Basketbrawl

Plantation Bay
September 12, 2013
Basketbrawl
 
The most recent fight involving Marc Pingris and Kelly Nabong and some other players from the Philippine Basketball Association’s San Mig Coffee and Globalport sent me flashbacks of the past. Particularly those of the NBA, which has its share of brawls, or in this particular case, “basketbrawl.” Of course, fighting in basketball is frowned upon and will never be condoned. It’s a deplorable act that merits huge fines, long suspensions and even bans. So kids, try not to do this and just enjoy the game.
For some though, fighting is a spectacle because it doesn’t only happen rarely, it also shows the worst part of a person. Even the best of them have their shares of fights. Name it, Michael Jordan, the greatest player of all time, can claim some. Reggie Miller have many. Kobe Bryant too. Even LeBron James, the fifth or sixth greatest player of all time, had some flare ups. The great Larry Bird too. 
So here we are, reminded of the Pingris-Nabong melee, coming up with six of what I personally think as the worst fights in the NBA starting with…
 
6. PJ Brown vs Charlie Ward
Before LeBron came and turned the once-heated New York-Miami rivalry into a ghastly friendly affair no thanks to his friendship with Carmelo Anthony, the Knights and the Heat have so much animosity against each other. And it escalated in Game 5 of the 1997 Eastern Conference semifinals when P.J. Brown flipped Ward over into a phalanx of courtside photographers that triggered a brawl. Patrick Ewing, Allan Houston, Larry Johnson and John Starks joined the commotion that resulted to the NBA handing out one-game suspensions spread out over the series’ last two games. The Heat eventually won Games 6 and 7 to complete a dramatic comeback from 1-3 deficit and advance to the Eastern Conference Finals where they were annihilated by His Airness and the Chicago Bulls in five.
 
5. Larry Johnson vs Alonzo Mourning
 
The angst-filled New York-Miami rivalry boiled over the next year, particularly in Game Four of the 1998 Eastern Conference first round meeting highlighted by a fight between Mourning and LJ. The two was seen throwing punches but not connecting any (except for that pinch in the face to Charles Oakley, who was trying to stop the action). What’s we remember most from that brawl was former New York coach coach Jeff Van Gundy, now a television analyst, clutching on Mourning’s leg in an unsuccessful attempt to break up the fight. Both players were suspended after it, leading to a Knicks win. Sweet revenge.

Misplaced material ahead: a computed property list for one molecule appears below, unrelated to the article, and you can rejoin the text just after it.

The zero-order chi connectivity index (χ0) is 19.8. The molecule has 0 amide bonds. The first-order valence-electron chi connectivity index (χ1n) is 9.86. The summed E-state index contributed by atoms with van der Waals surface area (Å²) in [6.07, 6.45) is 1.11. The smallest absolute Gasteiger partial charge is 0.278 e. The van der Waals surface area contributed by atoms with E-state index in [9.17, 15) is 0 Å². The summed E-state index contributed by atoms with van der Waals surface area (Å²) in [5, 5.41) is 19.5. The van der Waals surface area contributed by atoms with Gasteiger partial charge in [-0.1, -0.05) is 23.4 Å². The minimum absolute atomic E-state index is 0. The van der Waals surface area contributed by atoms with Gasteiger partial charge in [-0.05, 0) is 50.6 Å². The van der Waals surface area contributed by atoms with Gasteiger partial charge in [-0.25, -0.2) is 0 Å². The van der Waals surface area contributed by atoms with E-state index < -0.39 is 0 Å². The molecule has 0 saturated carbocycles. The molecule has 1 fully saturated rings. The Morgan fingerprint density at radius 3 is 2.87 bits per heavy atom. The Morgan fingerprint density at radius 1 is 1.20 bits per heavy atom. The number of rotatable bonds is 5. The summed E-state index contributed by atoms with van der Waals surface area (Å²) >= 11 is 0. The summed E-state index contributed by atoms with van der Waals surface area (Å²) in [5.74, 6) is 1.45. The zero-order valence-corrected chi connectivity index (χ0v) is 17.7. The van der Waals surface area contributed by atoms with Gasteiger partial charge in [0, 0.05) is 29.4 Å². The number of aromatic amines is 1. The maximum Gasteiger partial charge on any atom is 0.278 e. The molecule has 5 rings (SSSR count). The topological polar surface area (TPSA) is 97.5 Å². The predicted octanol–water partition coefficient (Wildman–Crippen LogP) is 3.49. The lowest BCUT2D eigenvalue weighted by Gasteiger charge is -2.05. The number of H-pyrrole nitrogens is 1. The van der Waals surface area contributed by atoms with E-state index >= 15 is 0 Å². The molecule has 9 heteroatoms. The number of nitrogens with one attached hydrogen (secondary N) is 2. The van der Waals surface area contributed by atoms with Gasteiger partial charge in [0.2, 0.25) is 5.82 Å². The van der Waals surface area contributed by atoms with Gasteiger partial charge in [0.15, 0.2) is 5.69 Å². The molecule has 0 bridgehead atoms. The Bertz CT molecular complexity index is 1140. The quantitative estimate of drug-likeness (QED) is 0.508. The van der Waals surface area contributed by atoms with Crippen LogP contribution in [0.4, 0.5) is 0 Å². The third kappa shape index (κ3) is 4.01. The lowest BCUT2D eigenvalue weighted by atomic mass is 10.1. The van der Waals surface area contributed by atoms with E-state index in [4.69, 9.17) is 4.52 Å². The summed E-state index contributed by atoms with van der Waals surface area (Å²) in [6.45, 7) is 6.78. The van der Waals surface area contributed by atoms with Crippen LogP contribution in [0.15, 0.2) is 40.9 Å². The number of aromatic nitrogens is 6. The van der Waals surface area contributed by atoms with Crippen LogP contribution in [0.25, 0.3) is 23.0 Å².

4. Bill Laimbeer vs Larry Bird
This list isn’t complete without Bill Laimbeer or the Detroit Pistons in it. Of all his fights, this one against Bird during Game 4 of the 1987 Eastern Conference Finals between the Boston Celtics and Detroit Pistons at the Pontiac Silverdome should be up there. Laimbeer fouled, perhaps maimed,  Bird hard leading the latter to unleash two punches at the former’s head. It led to fans throwing ice and beer cups onto the court. They never stopped even as Bird walked back to their locker room. It’s a sad thing there’s no You Tube video of this that still exists. Now I just couldn’t help but wonder how LeBron and the Heat would last against Laimbeer and the Bad Boys. 
 
3. Carmelo Anthony vs. Mardy Collins
This is probably the darkest moment in Melo’s career. As the league’s leading scorer for the Denver Nuggets in 2006, he threw a sucker punch on Knicks’ Mardy Collins, who clothesline tackled J.R. Smith seconds before, sparking the brawl. A total of 47-game suspension were handed out on 10 players including 15 on Melo. 
 
2. Kermit Washington vs Rudy Tomjanovich
Or what is infamously known in the NBA as “The Punch.” With a brawl already going on at centercourt of a 1977 game between the Los Angeles Lakers and the Houston Rockets, LA’s Kermit Washington punched Tomjanovich, who was trying to play peacemaker and trying to pacify everyone being his team’s skipper, on the face, leaving the latter bleeding profusely and unconscious. So ugly was the incident that Tomjanovich needed multiple operations to repair facial fractures. Both were never the same players again when they returned to the court. Tomjanovich, however, won two championships as a coach of the Rockets in the 90s and became famous for uttering this immortal words: “We had non-believers all along the way, and I have one thing to say to those non-believers: Don’t ever underestimate the heart of a champion!” 
 
1. Malice at the Palace
This has got to be the most infamous brawl in the history of the NBA. On November 19 in 2004 near the end of a game between the Indiana Pacers and the Detroit Pistons at The Palace of Auburn Hills, a fight broke between Ron Artest and Ben Wallace after the former hammered the latter in a driving play. Then all hell broke loose as other players joined in while Artest wound up lying on the scorer’s table while putting a pair of headphones at one point. Then fan or fans threw something at Artest, who charged and fought with fans along with teammate Stephen Jackson. The remaining 45 seconds were called off and the Pacers, who led by 15 points at the time, were awarded the win. Indiana players, coaches and team staff members were pelted with beverages and garbage as they ran into the locker rooms. A total of nine players received a whopping 146 games of suspensions while two fans involved in the fracas were banned from attending games in the venue for the rest of their miserable lives. Five Indiana players and five fans were charged with assault and battery. Around $11 million cost players due to fines. Perhaps because of this, Artest ended up changing his name to Metta World Peace.
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